First, as noted, the Taliban were gaining strength for years – despite the presence of the troops. Second, troops are not the means we advance such interests anywhere else. It is not a sustainable or effective approach.

12. But Biden and his team say human rights are at the center of our foreign policy.

That can be true without deploying troops to confront all threats to rights. It must be. Because we'll never do that. Are critics suggesting deployments now to Ethiopia? Myanmar? To protect women elsewhere?

13. The debate about Biden’s performance is not about getting out of Afghanistan. Trying to make it about that is an effort to deflect and distract.

No. Getting out of Afghanistan is the central issue, marking a major shift in U.S. policy. It is about ending a 20-year war. It is about acknowledging a massive U.S. foreign policy failure and shifting to new priorities. That's the point.

14. Biden was part of the problem; he has known about this all along.

No. Biden has been arguing to wind this down for 12 years. When he was vice president, his view was overruled by President Barack Obama. And after 9/11, almost everyone supported going in after al-Qaida. For good reason.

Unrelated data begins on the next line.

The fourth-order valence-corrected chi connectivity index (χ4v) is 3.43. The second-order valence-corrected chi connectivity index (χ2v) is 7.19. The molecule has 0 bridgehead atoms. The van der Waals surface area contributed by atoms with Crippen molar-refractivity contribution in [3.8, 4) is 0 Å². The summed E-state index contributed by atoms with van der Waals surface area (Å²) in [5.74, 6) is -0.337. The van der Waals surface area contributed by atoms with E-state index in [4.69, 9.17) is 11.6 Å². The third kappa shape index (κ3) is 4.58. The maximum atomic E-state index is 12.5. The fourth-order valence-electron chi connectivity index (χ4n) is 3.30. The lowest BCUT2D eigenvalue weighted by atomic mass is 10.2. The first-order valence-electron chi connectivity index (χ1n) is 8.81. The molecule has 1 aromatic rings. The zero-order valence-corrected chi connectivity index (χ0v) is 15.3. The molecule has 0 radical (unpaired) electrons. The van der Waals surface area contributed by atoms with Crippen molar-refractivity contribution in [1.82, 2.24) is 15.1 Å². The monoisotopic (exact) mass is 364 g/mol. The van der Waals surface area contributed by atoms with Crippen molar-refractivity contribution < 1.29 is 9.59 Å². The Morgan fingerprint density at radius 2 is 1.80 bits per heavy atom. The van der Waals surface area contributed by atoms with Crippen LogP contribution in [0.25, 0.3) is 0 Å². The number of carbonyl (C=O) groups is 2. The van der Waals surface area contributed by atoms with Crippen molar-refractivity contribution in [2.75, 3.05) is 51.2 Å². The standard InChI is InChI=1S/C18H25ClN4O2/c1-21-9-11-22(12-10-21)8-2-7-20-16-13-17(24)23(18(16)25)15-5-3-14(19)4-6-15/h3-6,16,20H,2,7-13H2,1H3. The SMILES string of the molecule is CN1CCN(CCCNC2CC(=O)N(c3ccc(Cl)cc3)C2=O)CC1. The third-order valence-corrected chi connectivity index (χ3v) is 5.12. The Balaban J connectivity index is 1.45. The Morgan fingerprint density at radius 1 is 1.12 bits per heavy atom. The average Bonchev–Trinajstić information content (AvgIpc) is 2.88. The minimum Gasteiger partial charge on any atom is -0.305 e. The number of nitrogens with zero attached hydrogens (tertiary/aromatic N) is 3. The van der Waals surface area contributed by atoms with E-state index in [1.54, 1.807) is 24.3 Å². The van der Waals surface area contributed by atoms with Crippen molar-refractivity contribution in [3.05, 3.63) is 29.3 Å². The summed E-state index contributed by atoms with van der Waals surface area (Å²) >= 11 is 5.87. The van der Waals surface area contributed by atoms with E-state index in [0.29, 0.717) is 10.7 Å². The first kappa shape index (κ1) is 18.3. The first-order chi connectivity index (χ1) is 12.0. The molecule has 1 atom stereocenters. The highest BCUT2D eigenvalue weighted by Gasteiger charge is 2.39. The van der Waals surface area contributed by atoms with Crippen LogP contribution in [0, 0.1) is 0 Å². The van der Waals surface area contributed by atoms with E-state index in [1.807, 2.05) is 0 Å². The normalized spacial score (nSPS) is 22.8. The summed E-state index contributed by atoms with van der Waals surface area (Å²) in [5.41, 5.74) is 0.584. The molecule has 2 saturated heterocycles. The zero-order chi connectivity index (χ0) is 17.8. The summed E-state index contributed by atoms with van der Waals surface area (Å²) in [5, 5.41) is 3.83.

15. But … but … it's messy and painful.

Right. As Carnegie Endowment Senior Fellow Stephen Wertheim has noted, “You don’t get to lose a war and expect the result to look like you won it.”

Bottom line: The airlift is a major logistical achievement. Tragically, in exiting a war like this, some chaos and deaths were inevitable. But getting out was right – and long overdue.

David Rothkopf (@djrothkopf) is a member of the USA TODAY Board of Contributors, host of "Deep State Radio," and CEO of the Rothkopf Group media and podcasting company specializing in international issues. This column was adapted from a Twitter thread.
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#113 User is offline   Winstonm 

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Posted 2021-August-29, 20:31

View Posty66, on 2021-August-29, 18:55, said:

David Rothkopf (@djrothkopf) is a member of the USA TODAY Board of Contributors, host of "Deep State Radio," and CEO of the Rothkopf Group media and podcasting company specializing in international issues. This column was adapted from a Twitter thread.


Why are you posting sanity when you know Lindsey has earmarked impeachment as the only valid response to sanity.
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#114 User is offline   Winstonm 

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Posted 2021-August-30, 09:19

Here is a headline from the WaPo:

Quote




How can there be defeat when there was never a precise goal that would indicate a win? The story is about withdrawing from a conflict for which there was never a precise goal to accomplish.

This isn't the NFL. It does no good to have media reporting as if a scorecard is needed. If there was a loss, it occurred 20 years ago when without a plan on what to accomplish the U.S. left troops in Afghanistan.